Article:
Our adult Christian-Education class at Redeemer Presbyterian Church in Charleston, SC, began this past Sunday, February 22 our discussion of the church’s engagement with the LGBTQ community. Read the questions and handout used in Sunday’s discussion.
To help suss out our thoughts and current views on engagement, Kurt created the following “news” story:
Jericho-Area Doctor Refuses to Care for Beaten Man
February 19, 32AD http://jerusalemlocal.com/levite-refuses-beaten-man
JERICHO–Can a doctor refuse to help a wounded man because he was in the care of a Samaritan? That situation played out near the Jerusalem highway this week.
Moisch Tevia, of suburban Samaria, brought to the doctor’s office a traveling man who had been beaten by robbers and left for dead. But after waiting with the wounded man to receive treatment, Dr. Simon refused to see them. Another doctor told Moisch that Dr. Simon decided he couldn’t treat the beaten man because Moisch is from Samaria.
“Under current Jewish law, a doctor has an absolute right to refuse medical treatment on the basis of political and historical differences,” said Levite Legal Analyst Aaron Aaronheim.
The situation happened last October, but Jesus of Nazareth highlighted the story in public this week at a levitical lawyer’s symposium on the topic of “Moral Quandaries and National Honor.”
“I think people should know that this is happening to real people who are in need. This is really happening,” 30-year-old Moisch Tevia told the Jerusalem Local.
The 49-year-old doctor has since written Moisch and the wounded man a letter of apology, saying that after “much prayer” following the initial triage, he didn’t believe that he could develop a personal patient doctor relationship with the two of them.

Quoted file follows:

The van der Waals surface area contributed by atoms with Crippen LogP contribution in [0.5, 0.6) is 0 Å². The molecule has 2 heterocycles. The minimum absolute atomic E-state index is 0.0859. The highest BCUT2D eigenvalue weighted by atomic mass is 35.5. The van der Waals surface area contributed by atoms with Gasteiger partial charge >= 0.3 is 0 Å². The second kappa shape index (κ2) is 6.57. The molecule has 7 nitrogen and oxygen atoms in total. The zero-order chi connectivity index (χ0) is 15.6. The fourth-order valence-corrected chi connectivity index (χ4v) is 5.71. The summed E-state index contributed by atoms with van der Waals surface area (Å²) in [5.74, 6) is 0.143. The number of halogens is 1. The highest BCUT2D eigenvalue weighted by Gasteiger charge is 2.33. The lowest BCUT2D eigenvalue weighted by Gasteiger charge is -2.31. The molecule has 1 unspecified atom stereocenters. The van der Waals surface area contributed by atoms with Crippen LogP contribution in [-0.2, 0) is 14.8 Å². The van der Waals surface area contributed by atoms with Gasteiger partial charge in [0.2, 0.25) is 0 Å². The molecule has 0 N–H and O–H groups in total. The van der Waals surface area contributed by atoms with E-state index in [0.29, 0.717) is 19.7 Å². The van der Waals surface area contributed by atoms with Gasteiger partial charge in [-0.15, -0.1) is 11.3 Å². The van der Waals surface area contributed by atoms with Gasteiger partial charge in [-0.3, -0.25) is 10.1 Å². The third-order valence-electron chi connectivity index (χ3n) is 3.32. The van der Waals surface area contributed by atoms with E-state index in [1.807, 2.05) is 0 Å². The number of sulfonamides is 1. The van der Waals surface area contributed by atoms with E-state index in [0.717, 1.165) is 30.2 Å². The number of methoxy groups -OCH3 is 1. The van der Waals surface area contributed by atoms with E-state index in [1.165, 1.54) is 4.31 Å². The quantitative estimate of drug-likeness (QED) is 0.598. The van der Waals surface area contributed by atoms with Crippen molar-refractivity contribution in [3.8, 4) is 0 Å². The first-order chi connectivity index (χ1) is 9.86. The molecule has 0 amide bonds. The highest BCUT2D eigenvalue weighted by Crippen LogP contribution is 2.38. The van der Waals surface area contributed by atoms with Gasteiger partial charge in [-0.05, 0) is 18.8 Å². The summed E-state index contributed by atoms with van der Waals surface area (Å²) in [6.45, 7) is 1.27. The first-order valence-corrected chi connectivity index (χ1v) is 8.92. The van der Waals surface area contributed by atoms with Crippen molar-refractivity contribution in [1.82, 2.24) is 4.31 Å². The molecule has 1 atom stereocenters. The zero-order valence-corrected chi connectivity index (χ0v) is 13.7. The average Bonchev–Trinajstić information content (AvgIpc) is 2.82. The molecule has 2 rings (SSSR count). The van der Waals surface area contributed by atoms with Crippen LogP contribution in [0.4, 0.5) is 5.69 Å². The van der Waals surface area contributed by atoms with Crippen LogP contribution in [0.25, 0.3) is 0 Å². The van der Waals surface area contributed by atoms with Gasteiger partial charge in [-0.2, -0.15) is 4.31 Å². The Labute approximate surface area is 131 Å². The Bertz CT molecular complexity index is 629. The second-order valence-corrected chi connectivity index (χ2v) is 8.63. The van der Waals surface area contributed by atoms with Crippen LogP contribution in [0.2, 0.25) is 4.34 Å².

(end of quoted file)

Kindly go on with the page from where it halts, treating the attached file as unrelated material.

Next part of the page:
“I never meant to hurt either of you,” he wrote. “Please know that I believe that God requires me to stand up for my morals in my practice and I’m not one to judge, but you are a Samaritan after all. Again, I am very sorry for the hurt and angry feelings that were created by this. I hope your wounded friend is okay.”
Still, Moisch says nothing will change the humiliation he felt that day. He had spent all day taking care of the robbed and beaten man only to be turned away by Dr. Simon because of who he is–and it’s completely legal.
“It was embarrassing. It was humiliating … It’s just wrong,” said Moisch. After he left Dr. Simon’s office, Moisch decided to treat the man himself. He bound up his wounds, pouring on oil and wine. Then he set him on his own animal and brought him to an inn and took care of him. And the next day he took out two denarii and gave them to the innkeeper, saying, ‘Take care of him, and whatever more you spend, I will repay you when I come back.’
After reading Kurt’s reinterpretation of the Good Samaritan story, we read an actual news story that happened in the Detriot area last week. With many of the same quotations, both of these stories pushed us to look at how we’re engaging with our culture, particularly the LGBTQ community, and how we perhaps should be engaging.
Join us for part two of our discussion this Sunday, March 1 during the Christian-Education hour.